March 2, 2023
Atomistic simulations for investigation of substrate effects on lipid in-source fragmentation in Secondary Ion Mass Spectrometry
AbstractIn beam-based ionization methods, the substrate plays an important role on the desorption mechanism of molecules from surfaces. Both the specific orientation that a molecule adopts at a surface and the strength of the molecule-surface interaction can greatly influence desorption processes, which in turn will affect the ion yield and the degree of in source-fragmentation of a molecule. In the beam-based method of secondary ion mass spectrometry (SIMS), in-source fragmentation can be significant and molecule specific, due to the hard ionization method of using a primary ion beam for molecule desorption. To investigate the role of the substrate on orientation and in-source fragmentation, we have used atomistic simulations — molecular dynamics in combination with density functional theory calculations — to explore the desorption of a sphingolipid (palmitoylsphingomyelin) from a model surface (gold). We then compare SIMS data from this model system to our modeling findings. Using this approach, we found that the combined adsorption and binding energy of certain bonds associated with the headgroup fragments (C3H8N+, C5H12N+, C5H14NO+, and C5H15PNO4+) was a good predictor for fragment intensities (as indicated by relative ion yields). This is the first example where atomistic simulations has been applied in beam-based ionization of lipids, therefore presents a new approach to study biointerfacial lipid ordering effects on SIMS imaging.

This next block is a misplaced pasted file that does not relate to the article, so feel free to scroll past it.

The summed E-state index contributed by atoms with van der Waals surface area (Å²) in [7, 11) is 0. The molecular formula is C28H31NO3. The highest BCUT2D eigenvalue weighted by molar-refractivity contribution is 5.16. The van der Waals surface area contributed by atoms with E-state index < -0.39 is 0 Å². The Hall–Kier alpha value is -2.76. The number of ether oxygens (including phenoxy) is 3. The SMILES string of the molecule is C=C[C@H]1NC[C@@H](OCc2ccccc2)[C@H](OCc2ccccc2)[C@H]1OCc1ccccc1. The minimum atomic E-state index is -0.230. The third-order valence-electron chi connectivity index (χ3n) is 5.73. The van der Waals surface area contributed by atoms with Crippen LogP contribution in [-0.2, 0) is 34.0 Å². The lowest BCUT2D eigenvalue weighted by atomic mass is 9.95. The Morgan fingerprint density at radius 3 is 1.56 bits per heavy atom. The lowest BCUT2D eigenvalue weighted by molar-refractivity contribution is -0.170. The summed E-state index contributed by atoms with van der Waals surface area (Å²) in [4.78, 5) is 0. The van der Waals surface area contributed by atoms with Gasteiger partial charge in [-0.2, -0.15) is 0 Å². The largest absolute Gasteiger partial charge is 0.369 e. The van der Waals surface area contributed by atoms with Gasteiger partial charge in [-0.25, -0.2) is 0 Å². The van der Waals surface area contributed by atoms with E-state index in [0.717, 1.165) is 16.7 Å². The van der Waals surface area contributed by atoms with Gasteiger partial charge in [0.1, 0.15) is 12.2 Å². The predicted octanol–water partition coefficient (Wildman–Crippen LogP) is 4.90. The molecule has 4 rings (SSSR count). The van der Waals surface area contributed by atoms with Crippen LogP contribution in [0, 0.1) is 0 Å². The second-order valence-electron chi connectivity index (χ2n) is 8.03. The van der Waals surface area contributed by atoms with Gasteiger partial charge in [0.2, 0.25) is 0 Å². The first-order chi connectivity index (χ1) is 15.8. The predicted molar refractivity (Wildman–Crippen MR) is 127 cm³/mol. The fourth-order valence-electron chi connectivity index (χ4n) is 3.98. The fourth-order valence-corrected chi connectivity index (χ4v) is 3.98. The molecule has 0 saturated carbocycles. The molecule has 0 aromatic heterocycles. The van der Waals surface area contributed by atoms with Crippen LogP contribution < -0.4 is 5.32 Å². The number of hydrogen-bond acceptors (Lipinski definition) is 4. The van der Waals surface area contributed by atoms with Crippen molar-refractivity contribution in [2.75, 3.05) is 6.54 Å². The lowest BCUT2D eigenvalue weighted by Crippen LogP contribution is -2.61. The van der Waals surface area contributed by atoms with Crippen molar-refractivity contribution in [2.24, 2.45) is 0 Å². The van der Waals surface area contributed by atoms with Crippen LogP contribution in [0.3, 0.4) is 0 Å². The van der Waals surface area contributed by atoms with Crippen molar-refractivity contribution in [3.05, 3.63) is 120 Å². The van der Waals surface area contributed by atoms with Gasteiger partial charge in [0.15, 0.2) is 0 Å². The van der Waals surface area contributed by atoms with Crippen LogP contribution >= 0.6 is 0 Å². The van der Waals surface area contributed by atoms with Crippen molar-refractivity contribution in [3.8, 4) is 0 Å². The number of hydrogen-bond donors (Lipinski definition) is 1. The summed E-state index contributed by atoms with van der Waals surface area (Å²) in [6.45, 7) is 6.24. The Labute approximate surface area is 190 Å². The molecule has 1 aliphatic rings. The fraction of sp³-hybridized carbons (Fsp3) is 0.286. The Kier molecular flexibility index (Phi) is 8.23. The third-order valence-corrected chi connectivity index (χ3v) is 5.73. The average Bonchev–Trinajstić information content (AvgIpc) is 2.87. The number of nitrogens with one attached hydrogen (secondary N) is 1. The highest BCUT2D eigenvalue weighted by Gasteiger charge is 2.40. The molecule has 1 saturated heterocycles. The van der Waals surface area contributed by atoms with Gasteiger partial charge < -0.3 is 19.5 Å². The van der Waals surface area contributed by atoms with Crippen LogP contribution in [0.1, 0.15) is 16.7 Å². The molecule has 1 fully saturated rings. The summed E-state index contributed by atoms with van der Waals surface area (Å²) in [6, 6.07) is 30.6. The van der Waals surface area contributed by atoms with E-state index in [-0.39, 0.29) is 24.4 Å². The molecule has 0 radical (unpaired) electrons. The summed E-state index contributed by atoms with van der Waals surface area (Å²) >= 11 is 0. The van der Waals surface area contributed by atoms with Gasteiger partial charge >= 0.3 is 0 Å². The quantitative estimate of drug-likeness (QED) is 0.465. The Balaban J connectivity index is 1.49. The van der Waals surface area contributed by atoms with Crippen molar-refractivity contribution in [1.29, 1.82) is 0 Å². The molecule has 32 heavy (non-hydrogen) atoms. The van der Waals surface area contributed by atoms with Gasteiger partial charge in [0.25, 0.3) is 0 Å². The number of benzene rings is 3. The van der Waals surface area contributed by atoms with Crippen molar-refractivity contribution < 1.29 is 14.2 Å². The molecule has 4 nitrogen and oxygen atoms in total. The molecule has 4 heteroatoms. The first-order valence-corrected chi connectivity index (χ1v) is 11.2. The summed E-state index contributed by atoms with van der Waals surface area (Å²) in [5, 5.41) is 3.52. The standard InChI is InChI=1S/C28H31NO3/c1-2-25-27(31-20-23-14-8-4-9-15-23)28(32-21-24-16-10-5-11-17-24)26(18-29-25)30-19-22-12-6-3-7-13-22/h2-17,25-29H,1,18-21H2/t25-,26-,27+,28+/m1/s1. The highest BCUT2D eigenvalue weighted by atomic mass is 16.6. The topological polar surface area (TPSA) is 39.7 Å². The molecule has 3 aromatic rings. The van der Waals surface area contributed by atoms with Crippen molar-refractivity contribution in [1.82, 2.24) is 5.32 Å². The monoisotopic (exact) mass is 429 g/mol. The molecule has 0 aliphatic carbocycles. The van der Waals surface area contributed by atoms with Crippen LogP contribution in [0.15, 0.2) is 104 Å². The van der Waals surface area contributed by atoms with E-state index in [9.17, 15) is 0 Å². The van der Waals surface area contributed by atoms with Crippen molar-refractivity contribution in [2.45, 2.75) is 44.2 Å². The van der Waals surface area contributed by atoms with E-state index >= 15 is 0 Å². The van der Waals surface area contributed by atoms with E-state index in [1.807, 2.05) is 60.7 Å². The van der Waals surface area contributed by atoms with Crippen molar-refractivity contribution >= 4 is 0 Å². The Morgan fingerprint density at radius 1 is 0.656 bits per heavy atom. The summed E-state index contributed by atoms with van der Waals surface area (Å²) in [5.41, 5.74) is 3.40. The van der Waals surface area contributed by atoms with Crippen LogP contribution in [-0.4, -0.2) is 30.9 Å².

Published: March 2, 2023